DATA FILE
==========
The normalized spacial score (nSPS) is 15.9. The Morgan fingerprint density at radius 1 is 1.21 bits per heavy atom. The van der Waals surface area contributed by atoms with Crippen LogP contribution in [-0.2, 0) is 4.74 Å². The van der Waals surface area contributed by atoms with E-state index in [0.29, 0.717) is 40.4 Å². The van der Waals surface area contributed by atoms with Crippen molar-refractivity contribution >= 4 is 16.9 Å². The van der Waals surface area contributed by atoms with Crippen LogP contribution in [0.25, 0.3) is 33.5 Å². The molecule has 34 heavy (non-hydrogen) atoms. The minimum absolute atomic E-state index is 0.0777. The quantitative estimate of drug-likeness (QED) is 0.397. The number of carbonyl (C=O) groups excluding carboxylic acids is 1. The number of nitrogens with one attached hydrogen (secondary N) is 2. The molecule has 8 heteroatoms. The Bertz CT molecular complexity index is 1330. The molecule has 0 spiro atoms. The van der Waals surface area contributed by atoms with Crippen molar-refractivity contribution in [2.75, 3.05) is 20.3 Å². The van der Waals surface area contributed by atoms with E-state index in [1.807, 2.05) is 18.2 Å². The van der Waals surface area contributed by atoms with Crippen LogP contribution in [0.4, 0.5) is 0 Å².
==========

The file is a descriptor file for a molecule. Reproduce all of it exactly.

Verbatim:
The normalized spacial score (nSPS) is 15.9. The Morgan fingerprint density at radius 1 is 1.21 bits per heavy atom. The van der Waals surface area contributed by atoms with Crippen LogP contribution in [-0.2, 0) is 4.74 Å². The van der Waals surface area contributed by atoms with E-state index in [0.29, 0.717) is 40.4 Å². The van der Waals surface area contributed by atoms with Crippen molar-refractivity contribution >= 4 is 16.9 Å². The van der Waals surface area contributed by atoms with Crippen LogP contribution in [0.25, 0.3) is 33.5 Å². The molecule has 34 heavy (non-hydrogen) atoms. The minimum absolute atomic E-state index is 0.0777. The quantitative estimate of drug-likeness (QED) is 0.397. The number of carbonyl (C=O) groups excluding carboxylic acids is 1. The number of nitrogens with one attached hydrogen (secondary N) is 2. The molecule has 8 heteroatoms. The Bertz CT molecular complexity index is 1330. The molecule has 0 spiro atoms. The van der Waals surface area contributed by atoms with Crippen molar-refractivity contribution in [2.75, 3.05) is 20.3 Å². The van der Waals surface area contributed by atoms with E-state index in [1.807, 2.05) is 18.2 Å². The van der Waals surface area contributed by atoms with Crippen LogP contribution in [0.4, 0.5) is 0 Å².